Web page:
Of course, not being able to tour the album has been a major letdown. “That was something that I definitely had to grieve over for a little bit and kind of just let that go,” she says. “And yeah, just change your expectations of how you planned on this all going. I do think that one thing that I pride myself in is being very adaptive and I’ll always just kind of like figure it out. So I stay really busy in that sense.”

gloves and leggings, SERPENTI. ( @serpenti_apparel )

And 2020 has certainly been busy for Tinashe. Eight months after the release of “Songs For You”, Tinashe gave listeners a taste of her new music with “Rascal (Superstar)”. On Twitter, Tinashe referred to the cheeky track as a “braggadocios bad bitch anthem”. Along with the single, Tinashe dropped a quarantine-style music video in which she plays a socialite performing for a drone that’s documenting her lavish home life.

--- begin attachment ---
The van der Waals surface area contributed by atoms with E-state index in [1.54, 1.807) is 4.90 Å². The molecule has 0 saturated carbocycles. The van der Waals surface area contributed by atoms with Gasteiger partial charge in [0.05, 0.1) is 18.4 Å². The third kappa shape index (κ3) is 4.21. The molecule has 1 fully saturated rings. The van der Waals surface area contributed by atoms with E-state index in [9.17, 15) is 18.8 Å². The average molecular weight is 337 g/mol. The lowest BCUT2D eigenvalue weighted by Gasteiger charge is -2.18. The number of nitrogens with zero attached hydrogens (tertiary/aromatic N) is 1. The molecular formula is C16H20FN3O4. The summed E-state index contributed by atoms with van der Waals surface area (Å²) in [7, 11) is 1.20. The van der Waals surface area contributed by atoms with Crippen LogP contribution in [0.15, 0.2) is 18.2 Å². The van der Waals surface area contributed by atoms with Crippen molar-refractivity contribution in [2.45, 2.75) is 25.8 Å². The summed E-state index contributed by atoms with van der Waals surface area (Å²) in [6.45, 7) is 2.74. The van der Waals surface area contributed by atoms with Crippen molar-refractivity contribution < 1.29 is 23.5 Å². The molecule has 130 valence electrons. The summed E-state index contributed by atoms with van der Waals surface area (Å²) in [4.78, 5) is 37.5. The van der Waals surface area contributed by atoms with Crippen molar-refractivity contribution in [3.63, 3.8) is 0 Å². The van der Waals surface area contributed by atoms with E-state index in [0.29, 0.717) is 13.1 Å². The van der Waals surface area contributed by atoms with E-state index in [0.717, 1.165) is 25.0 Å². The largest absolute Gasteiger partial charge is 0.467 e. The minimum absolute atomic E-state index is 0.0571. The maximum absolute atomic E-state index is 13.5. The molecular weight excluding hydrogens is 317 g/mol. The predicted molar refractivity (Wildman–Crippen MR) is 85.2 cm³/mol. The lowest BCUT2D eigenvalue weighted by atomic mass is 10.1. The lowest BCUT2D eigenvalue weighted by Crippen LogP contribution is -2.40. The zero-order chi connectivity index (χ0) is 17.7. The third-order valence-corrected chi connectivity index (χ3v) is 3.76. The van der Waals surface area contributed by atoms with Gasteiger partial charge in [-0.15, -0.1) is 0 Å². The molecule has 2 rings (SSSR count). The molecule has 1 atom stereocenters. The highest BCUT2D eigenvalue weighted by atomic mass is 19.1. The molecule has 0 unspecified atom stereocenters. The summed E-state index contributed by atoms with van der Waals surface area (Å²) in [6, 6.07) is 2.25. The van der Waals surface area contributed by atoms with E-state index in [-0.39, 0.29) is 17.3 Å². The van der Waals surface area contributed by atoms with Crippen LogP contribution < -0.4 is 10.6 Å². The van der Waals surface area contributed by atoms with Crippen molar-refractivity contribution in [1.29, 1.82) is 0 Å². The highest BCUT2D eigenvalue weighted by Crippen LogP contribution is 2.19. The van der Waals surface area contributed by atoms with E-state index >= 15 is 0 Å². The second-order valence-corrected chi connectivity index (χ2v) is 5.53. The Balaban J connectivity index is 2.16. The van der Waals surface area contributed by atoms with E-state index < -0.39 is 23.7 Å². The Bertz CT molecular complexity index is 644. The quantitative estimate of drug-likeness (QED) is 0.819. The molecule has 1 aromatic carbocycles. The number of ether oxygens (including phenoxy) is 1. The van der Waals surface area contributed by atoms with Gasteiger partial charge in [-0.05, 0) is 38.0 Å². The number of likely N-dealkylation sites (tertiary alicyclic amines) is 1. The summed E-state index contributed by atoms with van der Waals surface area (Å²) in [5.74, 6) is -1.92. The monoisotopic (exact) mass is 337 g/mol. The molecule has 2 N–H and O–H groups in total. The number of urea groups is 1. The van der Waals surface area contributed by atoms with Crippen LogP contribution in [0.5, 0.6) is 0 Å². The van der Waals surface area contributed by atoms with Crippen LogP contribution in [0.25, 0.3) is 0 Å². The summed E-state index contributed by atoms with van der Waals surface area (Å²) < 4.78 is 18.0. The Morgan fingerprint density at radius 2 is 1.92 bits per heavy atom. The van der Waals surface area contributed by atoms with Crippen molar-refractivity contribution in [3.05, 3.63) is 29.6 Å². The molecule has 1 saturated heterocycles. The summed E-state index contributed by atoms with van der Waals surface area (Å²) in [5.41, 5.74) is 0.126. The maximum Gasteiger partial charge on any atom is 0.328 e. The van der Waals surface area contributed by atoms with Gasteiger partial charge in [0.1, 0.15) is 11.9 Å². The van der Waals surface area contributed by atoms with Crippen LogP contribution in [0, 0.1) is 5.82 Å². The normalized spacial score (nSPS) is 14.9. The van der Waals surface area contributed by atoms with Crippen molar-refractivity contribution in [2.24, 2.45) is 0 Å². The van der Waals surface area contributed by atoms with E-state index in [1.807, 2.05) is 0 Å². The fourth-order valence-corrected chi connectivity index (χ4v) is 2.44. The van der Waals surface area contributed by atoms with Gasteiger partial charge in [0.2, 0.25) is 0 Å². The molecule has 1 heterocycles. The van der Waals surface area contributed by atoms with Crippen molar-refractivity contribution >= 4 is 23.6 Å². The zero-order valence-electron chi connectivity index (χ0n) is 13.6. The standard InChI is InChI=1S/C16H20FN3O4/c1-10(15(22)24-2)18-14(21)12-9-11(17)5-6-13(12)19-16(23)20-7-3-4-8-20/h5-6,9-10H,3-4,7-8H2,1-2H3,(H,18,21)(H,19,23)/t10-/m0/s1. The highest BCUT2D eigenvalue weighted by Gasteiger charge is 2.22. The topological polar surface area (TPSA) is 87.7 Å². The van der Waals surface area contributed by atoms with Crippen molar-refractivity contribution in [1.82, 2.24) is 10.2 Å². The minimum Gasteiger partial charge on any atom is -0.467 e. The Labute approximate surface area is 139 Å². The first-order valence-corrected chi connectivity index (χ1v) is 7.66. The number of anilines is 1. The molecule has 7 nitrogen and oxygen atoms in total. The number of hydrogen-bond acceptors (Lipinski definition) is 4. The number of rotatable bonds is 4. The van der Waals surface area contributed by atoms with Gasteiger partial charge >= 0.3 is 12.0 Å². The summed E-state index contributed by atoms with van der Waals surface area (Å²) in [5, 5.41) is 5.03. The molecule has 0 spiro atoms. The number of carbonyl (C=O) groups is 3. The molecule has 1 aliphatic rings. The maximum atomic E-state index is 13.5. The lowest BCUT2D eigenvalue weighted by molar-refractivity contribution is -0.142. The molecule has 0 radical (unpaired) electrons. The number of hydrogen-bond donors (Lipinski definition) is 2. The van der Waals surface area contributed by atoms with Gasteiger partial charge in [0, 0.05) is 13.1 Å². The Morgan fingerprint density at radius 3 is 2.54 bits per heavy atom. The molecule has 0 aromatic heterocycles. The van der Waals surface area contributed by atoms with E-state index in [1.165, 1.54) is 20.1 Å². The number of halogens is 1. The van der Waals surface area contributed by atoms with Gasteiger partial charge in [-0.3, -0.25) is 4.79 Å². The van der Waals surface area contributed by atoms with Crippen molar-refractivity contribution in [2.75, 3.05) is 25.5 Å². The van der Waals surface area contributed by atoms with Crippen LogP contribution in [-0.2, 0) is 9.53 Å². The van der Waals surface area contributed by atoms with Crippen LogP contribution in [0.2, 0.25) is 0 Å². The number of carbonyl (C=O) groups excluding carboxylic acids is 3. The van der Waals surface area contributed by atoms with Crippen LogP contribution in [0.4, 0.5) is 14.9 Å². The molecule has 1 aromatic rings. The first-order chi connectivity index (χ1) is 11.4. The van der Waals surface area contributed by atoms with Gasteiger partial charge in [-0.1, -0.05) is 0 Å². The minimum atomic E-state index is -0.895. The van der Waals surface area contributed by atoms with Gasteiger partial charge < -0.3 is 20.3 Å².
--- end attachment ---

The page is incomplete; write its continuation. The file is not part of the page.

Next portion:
“Obviously, we’re having to adapt all of our videos to be able to shoot them with really minimal crews and that really affects the creative process,” she said of the video’s production. “It is kind of interesting how that’s being reflected in the content and just yeah, making a video that was kind of that theme. The feeling of just being stuck in the house going crazy.”